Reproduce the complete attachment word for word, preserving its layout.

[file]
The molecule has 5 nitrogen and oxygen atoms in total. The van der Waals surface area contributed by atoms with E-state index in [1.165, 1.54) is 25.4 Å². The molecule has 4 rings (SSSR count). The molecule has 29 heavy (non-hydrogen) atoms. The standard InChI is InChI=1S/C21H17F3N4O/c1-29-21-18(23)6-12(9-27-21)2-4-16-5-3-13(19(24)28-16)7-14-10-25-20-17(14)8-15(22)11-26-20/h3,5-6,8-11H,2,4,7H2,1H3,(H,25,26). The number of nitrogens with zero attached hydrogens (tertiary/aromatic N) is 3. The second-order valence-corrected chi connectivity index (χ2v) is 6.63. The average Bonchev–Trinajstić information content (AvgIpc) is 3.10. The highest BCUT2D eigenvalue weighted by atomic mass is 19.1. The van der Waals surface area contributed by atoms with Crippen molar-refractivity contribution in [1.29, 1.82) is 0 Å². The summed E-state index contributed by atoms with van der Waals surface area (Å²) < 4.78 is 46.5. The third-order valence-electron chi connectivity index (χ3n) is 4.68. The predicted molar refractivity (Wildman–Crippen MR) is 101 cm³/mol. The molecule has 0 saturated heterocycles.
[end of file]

The molecule has 5 nitrogen and oxygen atoms in total. The van der Waals surface area contributed by atoms with E-state index in [1.165, 1.54) is 25.4 Å². The molecule has 4 rings (SSSR count). The molecule has 29 heavy (non-hydrogen) atoms. The standard InChI is InChI=1S/C21H17F3N4O/c1-29-21-18(23)6-12(9-27-21)2-4-16-5-3-13(19(24)28-16)7-14-10-25-20-17(14)8-15(22)11-26-20/h3,5-6,8-11H,2,4,7H2,1H3,(H,25,26). The number of nitrogens with zero attached hydrogens (tertiary/aromatic N) is 3. The second-order valence-corrected chi connectivity index (χ2v) is 6.63. The average Bonchev–Trinajstić information content (AvgIpc) is 3.10. The highest BCUT2D eigenvalue weighted by atomic mass is 19.1. The van der Waals surface area contributed by atoms with Crippen molar-refractivity contribution in [1.29, 1.82) is 0 Å². The summed E-state index contributed by atoms with van der Waals surface area (Å²) < 4.78 is 46.5. The third-order valence-electron chi connectivity index (χ3n) is 4.68. The predicted molar refractivity (Wildman–Crippen MR) is 101 cm³/mol. The molecule has 0 saturated heterocycles.